Good advice from Kempis (1,11). When temptation first rears its head is when it needs to be distracted or stopped. To paraphrase a saying that has stuck with me: entertaining a temptation is not a sin; problems arise, though, when the temptation entertains you. We are very good at justifying all sorts of bad behavior (“I can allow myself one little vice,” “Who is it harming, anyway?,” “God loves me not matter what,” “I’m only human,” and so on).
We should be as lucky as David to have a friend like Nathan, who confronts us in our grievous errors without hesitation for the good of our immortal souls (2 Sm 12:1-7a, 10-17). We have no indication one way or the other of David’s conscience after his dastardly deeds of the previous chapter. No matter, that conscience comes in the form of a prophet whom we first encounter five chapters earlier when the Davidic covenant is revealed. Nathan will be a part of David’s court for the rest of the king’s life.
It is to David’s credit that, upon Nathan’s condemnation of David’s actions, the latter speaks not one word of anger (being the king, he could have done anything he wanted to Nathan) or complaint, but, rather, he simply utters the words in the headline (in this simple, heartfelt, utterance we are reminded of the humble sinner in Jesus’ Parable of the Pharisee and Tax Collector — see Lk 18:13). Further, when Nathan informs David of the dire consequences of his actions, all indications are that he accepts them then and there and in the future. He is a true model or repentance (there are many penitential psalms attributed to David, the most famous being Psalm 51 — worth reading … every day).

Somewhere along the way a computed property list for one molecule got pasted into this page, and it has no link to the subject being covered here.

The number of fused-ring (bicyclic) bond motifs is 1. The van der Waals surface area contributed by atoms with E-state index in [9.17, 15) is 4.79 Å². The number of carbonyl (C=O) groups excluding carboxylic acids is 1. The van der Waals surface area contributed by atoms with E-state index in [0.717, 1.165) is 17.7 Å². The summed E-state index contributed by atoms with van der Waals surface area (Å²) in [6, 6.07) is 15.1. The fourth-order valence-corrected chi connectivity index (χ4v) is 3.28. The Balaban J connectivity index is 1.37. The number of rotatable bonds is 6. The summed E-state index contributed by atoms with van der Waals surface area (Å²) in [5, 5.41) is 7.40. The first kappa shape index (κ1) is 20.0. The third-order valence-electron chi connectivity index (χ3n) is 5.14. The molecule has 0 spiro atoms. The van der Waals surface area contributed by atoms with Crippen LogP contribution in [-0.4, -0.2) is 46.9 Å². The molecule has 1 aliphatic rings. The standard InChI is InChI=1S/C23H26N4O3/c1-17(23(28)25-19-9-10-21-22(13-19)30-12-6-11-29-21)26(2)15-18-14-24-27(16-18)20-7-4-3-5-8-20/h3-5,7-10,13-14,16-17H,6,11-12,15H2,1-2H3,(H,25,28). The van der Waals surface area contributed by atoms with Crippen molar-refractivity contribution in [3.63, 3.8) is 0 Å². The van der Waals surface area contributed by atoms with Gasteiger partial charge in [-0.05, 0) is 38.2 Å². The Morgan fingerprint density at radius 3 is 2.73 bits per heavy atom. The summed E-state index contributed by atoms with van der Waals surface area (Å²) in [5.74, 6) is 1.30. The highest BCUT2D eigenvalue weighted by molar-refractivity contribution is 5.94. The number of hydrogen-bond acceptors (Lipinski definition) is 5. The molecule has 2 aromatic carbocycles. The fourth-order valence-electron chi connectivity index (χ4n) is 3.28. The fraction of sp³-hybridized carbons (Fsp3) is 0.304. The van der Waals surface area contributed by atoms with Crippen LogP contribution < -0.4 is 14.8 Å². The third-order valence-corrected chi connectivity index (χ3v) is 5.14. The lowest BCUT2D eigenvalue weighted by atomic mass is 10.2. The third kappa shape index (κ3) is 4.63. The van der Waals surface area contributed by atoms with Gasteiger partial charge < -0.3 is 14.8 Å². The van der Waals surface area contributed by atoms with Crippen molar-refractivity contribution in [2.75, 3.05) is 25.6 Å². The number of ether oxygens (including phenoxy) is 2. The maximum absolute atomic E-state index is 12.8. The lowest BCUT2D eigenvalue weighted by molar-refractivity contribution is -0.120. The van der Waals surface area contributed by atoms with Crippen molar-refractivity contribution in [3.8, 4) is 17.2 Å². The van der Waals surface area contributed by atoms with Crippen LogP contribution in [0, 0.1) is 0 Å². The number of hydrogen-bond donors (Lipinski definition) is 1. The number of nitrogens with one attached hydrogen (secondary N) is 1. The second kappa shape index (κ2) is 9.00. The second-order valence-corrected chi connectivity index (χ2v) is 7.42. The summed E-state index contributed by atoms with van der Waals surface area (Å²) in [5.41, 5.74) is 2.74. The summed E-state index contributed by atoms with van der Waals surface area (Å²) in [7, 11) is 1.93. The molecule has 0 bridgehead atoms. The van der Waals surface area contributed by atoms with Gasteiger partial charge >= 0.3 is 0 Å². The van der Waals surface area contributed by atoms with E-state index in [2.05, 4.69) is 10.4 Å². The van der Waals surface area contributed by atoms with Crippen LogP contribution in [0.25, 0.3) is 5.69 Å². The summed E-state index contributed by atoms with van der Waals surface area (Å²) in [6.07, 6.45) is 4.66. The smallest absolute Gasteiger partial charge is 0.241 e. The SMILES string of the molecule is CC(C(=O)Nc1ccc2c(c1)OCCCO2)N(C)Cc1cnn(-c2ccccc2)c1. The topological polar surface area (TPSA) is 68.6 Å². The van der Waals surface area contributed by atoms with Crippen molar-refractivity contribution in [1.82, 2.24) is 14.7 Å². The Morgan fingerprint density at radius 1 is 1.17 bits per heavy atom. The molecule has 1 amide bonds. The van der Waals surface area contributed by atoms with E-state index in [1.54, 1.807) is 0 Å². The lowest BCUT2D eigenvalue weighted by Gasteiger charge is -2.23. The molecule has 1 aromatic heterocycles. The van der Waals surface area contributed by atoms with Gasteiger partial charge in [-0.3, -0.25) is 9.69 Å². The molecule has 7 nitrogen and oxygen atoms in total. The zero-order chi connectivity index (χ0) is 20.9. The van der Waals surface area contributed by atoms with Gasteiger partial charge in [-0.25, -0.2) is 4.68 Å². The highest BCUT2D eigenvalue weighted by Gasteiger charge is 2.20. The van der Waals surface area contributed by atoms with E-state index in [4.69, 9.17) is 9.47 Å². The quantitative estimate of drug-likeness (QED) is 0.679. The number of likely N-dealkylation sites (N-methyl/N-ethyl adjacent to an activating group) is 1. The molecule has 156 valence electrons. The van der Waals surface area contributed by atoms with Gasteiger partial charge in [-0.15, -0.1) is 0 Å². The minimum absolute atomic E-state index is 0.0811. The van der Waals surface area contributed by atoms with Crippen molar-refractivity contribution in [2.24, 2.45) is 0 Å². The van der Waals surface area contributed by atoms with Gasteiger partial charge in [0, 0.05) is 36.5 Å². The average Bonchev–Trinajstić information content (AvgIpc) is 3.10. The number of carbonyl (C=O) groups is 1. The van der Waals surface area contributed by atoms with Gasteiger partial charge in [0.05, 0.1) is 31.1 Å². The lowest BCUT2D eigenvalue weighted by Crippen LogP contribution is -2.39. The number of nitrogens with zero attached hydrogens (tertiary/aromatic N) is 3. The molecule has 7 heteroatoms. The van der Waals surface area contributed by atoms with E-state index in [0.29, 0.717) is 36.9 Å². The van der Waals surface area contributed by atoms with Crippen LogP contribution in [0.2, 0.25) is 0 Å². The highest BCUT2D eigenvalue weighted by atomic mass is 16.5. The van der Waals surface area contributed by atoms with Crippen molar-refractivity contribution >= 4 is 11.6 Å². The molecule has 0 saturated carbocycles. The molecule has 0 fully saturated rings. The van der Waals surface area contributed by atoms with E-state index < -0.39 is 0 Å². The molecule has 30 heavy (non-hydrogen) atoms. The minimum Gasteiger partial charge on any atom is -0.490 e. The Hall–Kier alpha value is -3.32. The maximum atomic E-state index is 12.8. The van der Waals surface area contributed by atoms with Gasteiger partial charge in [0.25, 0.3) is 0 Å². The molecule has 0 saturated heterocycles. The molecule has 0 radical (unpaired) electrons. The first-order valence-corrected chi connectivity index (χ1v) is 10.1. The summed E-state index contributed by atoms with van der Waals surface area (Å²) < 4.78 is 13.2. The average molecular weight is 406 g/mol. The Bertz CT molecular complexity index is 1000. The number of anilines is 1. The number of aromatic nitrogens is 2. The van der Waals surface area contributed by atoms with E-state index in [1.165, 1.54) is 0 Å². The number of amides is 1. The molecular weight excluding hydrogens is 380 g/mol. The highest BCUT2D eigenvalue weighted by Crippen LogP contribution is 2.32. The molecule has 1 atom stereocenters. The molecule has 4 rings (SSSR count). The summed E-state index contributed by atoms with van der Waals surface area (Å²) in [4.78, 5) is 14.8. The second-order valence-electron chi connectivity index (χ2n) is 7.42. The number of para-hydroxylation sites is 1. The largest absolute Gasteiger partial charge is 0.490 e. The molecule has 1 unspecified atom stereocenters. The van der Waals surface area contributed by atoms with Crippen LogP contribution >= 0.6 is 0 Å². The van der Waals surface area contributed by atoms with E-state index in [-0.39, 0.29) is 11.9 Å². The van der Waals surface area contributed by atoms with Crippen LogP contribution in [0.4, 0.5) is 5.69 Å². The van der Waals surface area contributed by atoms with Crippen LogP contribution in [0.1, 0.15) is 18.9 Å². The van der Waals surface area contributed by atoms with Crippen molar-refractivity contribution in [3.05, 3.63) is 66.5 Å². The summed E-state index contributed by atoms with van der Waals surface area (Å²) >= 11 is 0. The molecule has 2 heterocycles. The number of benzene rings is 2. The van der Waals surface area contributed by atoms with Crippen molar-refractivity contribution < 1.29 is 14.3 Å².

Through the grace of God, Nathan is sent to David to stop any possibility that David would continue in his wicked ways, thus breaking off a potential evil habit before it could take root. Nevertheless, David will be reminded for the rest of his life of his grave sins (“I will bring evil upon you out of your own house” — v. 11; just read the rest of 2 Samuel to see how this manifests itself), and it would redound to his dynasty well after he left the world (“the sword shall never depart from your house” — v. 10; just read the rest of the Old Testament to see how this manifests itself).
This is why we are not to despise fraternal correction, but accept it humbly. We are also called to give fraternal correction, gently, and with love. We are to be like God, “who “wills everyone to be saved and to come to knowledge of the truth” (1 Tim 2:4), including ourselves.
One final, separate note: why must the innocent child of David and Bathsheba’s illicit union die? This is a disturbing consequence that God willed, is it not? You can find many attempted explanations, but I found this article particularly interesting in its struggle to come to grips with this consequence.
David and Nathan (c. 1797) by Angelika Kauffmann